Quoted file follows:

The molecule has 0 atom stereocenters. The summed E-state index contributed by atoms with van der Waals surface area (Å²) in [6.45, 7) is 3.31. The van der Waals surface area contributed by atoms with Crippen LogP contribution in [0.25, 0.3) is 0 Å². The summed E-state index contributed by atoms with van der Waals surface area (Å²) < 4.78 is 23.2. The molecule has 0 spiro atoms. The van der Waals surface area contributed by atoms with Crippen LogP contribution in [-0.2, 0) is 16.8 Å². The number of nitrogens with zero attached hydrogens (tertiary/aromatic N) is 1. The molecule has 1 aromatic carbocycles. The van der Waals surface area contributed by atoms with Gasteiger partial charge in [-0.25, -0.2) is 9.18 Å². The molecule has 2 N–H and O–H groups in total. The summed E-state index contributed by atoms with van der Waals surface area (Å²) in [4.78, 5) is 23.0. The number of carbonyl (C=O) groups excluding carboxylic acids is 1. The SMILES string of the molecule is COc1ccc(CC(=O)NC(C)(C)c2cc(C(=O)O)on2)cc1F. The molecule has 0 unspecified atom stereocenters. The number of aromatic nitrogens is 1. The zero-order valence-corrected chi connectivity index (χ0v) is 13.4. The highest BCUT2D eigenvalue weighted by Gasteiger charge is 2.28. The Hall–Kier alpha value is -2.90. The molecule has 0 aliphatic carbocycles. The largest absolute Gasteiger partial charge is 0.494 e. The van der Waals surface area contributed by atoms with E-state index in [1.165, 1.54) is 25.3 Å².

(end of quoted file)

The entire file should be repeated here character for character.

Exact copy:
The molecule has 0 atom stereocenters. The summed E-state index contributed by atoms with van der Waals surface area (Å²) in [6.45, 7) is 3.31. The van der Waals surface area contributed by atoms with Crippen LogP contribution in [0.25, 0.3) is 0 Å². The summed E-state index contributed by atoms with van der Waals surface area (Å²) < 4.78 is 23.2. The molecule has 0 spiro atoms. The van der Waals surface area contributed by atoms with Crippen LogP contribution in [-0.2, 0) is 16.8 Å². The number of nitrogens with zero attached hydrogens (tertiary/aromatic N) is 1. The molecule has 1 aromatic carbocycles. The van der Waals surface area contributed by atoms with Gasteiger partial charge in [-0.25, -0.2) is 9.18 Å². The molecule has 2 N–H and O–H groups in total. The summed E-state index contributed by atoms with van der Waals surface area (Å²) in [4.78, 5) is 23.0. The number of carbonyl (C=O) groups excluding carboxylic acids is 1. The SMILES string of the molecule is COc1ccc(CC(=O)NC(C)(C)c2cc(C(=O)O)on2)cc1F. The molecule has 0 unspecified atom stereocenters. The number of aromatic nitrogens is 1. The zero-order valence-corrected chi connectivity index (χ0v) is 13.4. The highest BCUT2D eigenvalue weighted by Gasteiger charge is 2.28. The Hall–Kier alpha value is -2.90. The molecule has 0 aliphatic carbocycles. The largest absolute Gasteiger partial charge is 0.494 e. The van der Waals surface area contributed by atoms with E-state index in [1.165, 1.54) is 25.3 Å².